The Tuesday Night Bloggers #5: Book-scouting Agatha Christie

The Tuesday Night BloggersIn the spirit of celebrating Agatha Christie’s 125th birthday anniversary, it was proposed recently that some members of our Golden Age of Detection Facebook group should undertake “The Tuesday Club Murders”, which has transmogrified into the Tuesday Night Bloggers. Simply put, we’re going to publish a Christie piece every Tuesday in October. You’ll find a list of participants and associated links on Curtis’s blog. We’ve recently decided to continue with a different Golden Age mystery writer every month; November will be devoted to Ellery Queen.

agatha-christie-460x343

Someone’s very nice collection of Fontana Christie titles that I scooped from the internet.

Unknown#5: Book-scouting Agatha Christie

A book scout is an intermediary for books; she buys books at yard sales and charity shops inexpensively and then hopes to recoup her investment, at the very least, by selling the book to a book dealer or used book store. If you know your business well, you can buy inexpensive books “on spec” because you know someone will always want that particular book, sooner or later. But if you’re just starting out, or even want to start out but don’t know how, here’s what you do.

christielisterdalepbGo to the bookstore that you yourself shop at most often; perhaps you’re already well-known to the proprietor. Ask if you can book-scout the bookstore’s “want list”– come prepared to make a list of books that the bookstore already has had requested by other customers. “But,” you are saying already, “that’s why we have eBay and Amazon and the like, right?” It’s true, books are more available than they used to be. But the economics of the situation are such that unusual/rare books frequently have a commensurate price over the internet, and when you add in the bookseller’s mark-up (booksellers have to eat!) sometimes their customer will be looking at a $30 bill for a book that the customer probably thinks is expensive at $10. End result, no sale. So if the book scout can bring in that particular book at $5 — perfect. It never hurts to try.

67e1942bb86f2ef873b6b5e68a9f56f2If you’re lucky enough to live in a city that has a murder mystery bookstore, they frequently have a want list of mysteries you’ll never see in your lifetime; booksellers write these names down to be polite to the customer, mentally commenting, “Yeah, if anyone comes up with a copy of Obelists at Sea by C. Daly King, it’s going into MY collection!” Nevertheless, Obelists at Sea is going to be on the want list; if you find a Penguin paperback, it’s worth $25 to $50, except you won’t find one. But if you want to be a book scout in the real world and keep your mystery dealer happy, you can profitably focus on low-level bread-and-butter titles by, for instance, Agatha Christie.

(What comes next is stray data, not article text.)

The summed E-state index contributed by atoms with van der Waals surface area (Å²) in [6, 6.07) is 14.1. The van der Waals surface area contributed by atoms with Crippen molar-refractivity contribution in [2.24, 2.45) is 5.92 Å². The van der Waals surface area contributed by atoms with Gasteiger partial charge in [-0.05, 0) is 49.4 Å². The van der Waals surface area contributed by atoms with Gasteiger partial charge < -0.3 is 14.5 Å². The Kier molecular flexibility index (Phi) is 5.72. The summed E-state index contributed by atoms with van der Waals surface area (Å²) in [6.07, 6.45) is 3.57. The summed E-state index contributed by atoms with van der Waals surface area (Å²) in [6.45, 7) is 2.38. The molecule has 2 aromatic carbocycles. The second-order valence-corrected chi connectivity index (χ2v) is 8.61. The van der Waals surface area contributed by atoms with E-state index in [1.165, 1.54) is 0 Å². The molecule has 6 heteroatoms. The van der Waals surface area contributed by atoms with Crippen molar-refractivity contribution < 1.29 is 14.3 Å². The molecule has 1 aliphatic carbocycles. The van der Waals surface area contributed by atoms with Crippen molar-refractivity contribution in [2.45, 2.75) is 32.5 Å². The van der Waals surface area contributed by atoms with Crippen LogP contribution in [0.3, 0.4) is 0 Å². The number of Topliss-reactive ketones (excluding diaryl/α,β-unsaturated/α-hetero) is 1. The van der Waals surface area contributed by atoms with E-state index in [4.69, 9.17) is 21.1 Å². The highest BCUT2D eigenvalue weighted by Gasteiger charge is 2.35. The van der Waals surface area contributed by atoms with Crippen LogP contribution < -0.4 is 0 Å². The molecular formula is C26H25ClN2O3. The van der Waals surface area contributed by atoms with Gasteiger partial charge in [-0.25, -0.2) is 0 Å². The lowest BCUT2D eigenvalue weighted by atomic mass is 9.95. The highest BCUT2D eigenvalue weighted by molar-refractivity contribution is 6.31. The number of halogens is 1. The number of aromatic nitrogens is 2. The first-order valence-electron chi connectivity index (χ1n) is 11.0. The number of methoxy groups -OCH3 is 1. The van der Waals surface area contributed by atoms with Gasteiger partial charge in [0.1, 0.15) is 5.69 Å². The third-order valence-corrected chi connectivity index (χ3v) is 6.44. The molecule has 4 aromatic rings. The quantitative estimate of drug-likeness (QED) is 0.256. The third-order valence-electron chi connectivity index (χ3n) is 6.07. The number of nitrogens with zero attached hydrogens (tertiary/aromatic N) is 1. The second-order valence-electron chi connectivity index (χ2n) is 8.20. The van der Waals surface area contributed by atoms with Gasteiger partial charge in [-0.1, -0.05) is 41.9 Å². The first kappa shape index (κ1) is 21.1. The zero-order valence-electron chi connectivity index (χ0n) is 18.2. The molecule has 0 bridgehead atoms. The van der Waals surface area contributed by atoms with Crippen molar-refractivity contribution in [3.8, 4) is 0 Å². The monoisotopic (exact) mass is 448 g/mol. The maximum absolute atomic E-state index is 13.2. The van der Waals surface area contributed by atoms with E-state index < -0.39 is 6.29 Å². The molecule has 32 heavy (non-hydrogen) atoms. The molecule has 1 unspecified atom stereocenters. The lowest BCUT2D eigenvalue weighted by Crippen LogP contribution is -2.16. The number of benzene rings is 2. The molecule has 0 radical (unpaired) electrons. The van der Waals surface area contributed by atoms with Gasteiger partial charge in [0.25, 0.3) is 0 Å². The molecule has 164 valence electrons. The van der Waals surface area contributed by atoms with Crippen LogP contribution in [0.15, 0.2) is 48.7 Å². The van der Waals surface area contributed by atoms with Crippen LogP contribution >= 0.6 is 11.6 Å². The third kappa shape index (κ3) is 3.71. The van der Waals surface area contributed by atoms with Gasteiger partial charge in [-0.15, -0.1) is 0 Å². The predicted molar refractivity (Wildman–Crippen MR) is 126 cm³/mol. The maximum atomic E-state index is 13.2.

0007154852Mystery fans tend to focus on reading in “sets”. They’re the people in used bookstores with little notebooks or iPads, because their collections are so large that they can’t remember if they own a certain book or merely have read it. They tend to collect, they like to collect uniform editions, and they are assiduous about wanting to complete those sets; they are the people who will spend that $30 if you have the one book that will complete their collection of, say, Agatha Christie. And collecting Christie is quite common. Some people say, “Oh, I’ll collect the Miss Marple novels.” Another’s collection will be “all the Miss Marple novels and short stories”. Or “All the Christies with the Tom Adams covers from Fontana”. “All the Christies.” “All the Christies under every title.” “Everything Christie ever wrote in every language and edition.” There’s medication for that last one 😉

When I was behind the coun24191ter of a mystery bookstore, the purple unicorn of Agatha Christie paperbacks used to be a short-story volume called The Listerdale Mystery, especially with the Tom Adams cover featuring the banana morphing into a handgun. I used to get $20 for that at a time when a new paperback was about $7. For some reason, although there were a couple of British paperback editions, not many copies of that title seem to have made it to the west coast of Canada; I constantly had a list of perhaps ten people who needed any copy in any edition to complete some kind of collection. I know Listerdale is back in print, but most used bookstores will have one or two titles that they need to serve their customers’ needs; the trouble is, all bookstores have a different list. A suburban bookstore may be looking for a specific romance novelist; a bookstore near a university may be looking for a cyberpunk classic; and one near a residence of the elderly may be looking for specific classic westerns. It’s all in the clientele.

imagesBut mystery sellers always need a couple of unusual Agatha Christie titles if you can find them inexpensively (and, I can’t emphasize enough, in good condition; a book with loose pages is worthless). Talking to local booksellers is best, but here are a couple of principles that will let you buy Agatha Christie titles on spec … these are more likely to pay off than others.